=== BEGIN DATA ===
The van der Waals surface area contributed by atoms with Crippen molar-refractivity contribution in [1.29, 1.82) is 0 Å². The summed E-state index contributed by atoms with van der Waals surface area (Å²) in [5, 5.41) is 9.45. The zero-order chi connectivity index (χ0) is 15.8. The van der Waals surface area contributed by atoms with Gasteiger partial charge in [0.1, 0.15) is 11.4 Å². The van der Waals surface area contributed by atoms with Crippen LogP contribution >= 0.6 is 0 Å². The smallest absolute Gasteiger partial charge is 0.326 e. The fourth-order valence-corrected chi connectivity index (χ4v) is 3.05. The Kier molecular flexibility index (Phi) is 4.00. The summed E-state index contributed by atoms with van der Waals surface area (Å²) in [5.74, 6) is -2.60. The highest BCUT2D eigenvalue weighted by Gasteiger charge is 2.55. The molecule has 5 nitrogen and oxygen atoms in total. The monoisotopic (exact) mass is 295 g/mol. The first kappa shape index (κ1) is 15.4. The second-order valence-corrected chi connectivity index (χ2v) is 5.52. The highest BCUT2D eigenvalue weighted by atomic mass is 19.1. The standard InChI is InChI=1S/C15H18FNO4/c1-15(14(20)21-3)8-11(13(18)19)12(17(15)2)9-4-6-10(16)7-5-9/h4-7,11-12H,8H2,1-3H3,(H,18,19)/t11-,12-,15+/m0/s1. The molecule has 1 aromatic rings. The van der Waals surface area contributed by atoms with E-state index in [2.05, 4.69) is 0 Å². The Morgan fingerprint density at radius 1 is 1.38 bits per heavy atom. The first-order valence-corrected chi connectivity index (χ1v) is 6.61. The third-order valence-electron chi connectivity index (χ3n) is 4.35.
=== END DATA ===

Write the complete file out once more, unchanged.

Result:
The van der Waals surface area contributed by atoms with Crippen molar-refractivity contribution in [1.29, 1.82) is 0 Å². The summed E-state index contributed by atoms with van der Waals surface area (Å²) in [5, 5.41) is 9.45. The zero-order chi connectivity index (χ0) is 15.8. The van der Waals surface area contributed by atoms with Gasteiger partial charge in [0.1, 0.15) is 11.4 Å². The van der Waals surface area contributed by atoms with Crippen LogP contribution >= 0.6 is 0 Å². The smallest absolute Gasteiger partial charge is 0.326 e. The fourth-order valence-corrected chi connectivity index (χ4v) is 3.05. The Kier molecular flexibility index (Phi) is 4.00. The summed E-state index contributed by atoms with van der Waals surface area (Å²) in [5.74, 6) is -2.60. The highest BCUT2D eigenvalue weighted by Gasteiger charge is 2.55. The molecule has 5 nitrogen and oxygen atoms in total. The monoisotopic (exact) mass is 295 g/mol. The first kappa shape index (κ1) is 15.4. The second-order valence-corrected chi connectivity index (χ2v) is 5.52. The highest BCUT2D eigenvalue weighted by atomic mass is 19.1. The standard InChI is InChI=1S/C15H18FNO4/c1-15(14(20)21-3)8-11(13(18)19)12(17(15)2)9-4-6-10(16)7-5-9/h4-7,11-12H,8H2,1-3H3,(H,18,19)/t11-,12-,15+/m0/s1. The molecule has 1 aromatic rings. The van der Waals surface area contributed by atoms with E-state index in [2.05, 4.69) is 0 Å². The Morgan fingerprint density at radius 1 is 1.38 bits per heavy atom. The first-order valence-corrected chi connectivity index (χ1v) is 6.61. The third-order valence-electron chi connectivity index (χ3n) is 4.35.